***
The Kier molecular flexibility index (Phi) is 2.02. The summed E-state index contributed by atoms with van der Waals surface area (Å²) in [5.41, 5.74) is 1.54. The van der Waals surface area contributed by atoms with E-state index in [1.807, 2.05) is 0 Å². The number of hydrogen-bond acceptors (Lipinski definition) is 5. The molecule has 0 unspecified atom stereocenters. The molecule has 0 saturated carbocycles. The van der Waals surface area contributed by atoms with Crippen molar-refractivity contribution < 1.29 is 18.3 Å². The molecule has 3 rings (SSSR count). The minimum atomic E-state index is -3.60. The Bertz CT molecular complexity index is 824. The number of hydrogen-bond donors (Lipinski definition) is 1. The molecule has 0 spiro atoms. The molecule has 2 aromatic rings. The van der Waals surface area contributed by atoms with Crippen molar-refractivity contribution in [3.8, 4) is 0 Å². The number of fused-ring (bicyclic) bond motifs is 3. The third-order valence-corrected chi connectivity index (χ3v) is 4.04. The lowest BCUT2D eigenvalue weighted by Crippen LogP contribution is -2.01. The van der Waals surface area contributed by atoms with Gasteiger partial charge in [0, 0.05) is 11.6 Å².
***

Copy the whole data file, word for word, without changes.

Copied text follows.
The Kier molecular flexibility index (Phi) is 2.02. The summed E-state index contributed by atoms with van der Waals surface area (Å²) in [5.41, 5.74) is 1.54. The van der Waals surface area contributed by atoms with E-state index in [1.807, 2.05) is 0 Å². The number of hydrogen-bond acceptors (Lipinski definition) is 5. The molecule has 0 unspecified atom stereocenters. The molecule has 0 saturated carbocycles. The van der Waals surface area contributed by atoms with Crippen molar-refractivity contribution < 1.29 is 18.3 Å². The molecule has 3 rings (SSSR count). The minimum atomic E-state index is -3.60. The Bertz CT molecular complexity index is 824. The number of hydrogen-bond donors (Lipinski definition) is 1. The molecule has 0 spiro atoms. The molecule has 2 aromatic rings. The van der Waals surface area contributed by atoms with Crippen molar-refractivity contribution in [3.8, 4) is 0 Å². The number of fused-ring (bicyclic) bond motifs is 3. The third-order valence-corrected chi connectivity index (χ3v) is 4.04. The lowest BCUT2D eigenvalue weighted by Crippen LogP contribution is -2.01. The van der Waals surface area contributed by atoms with Gasteiger partial charge in [0, 0.05) is 11.6 Å².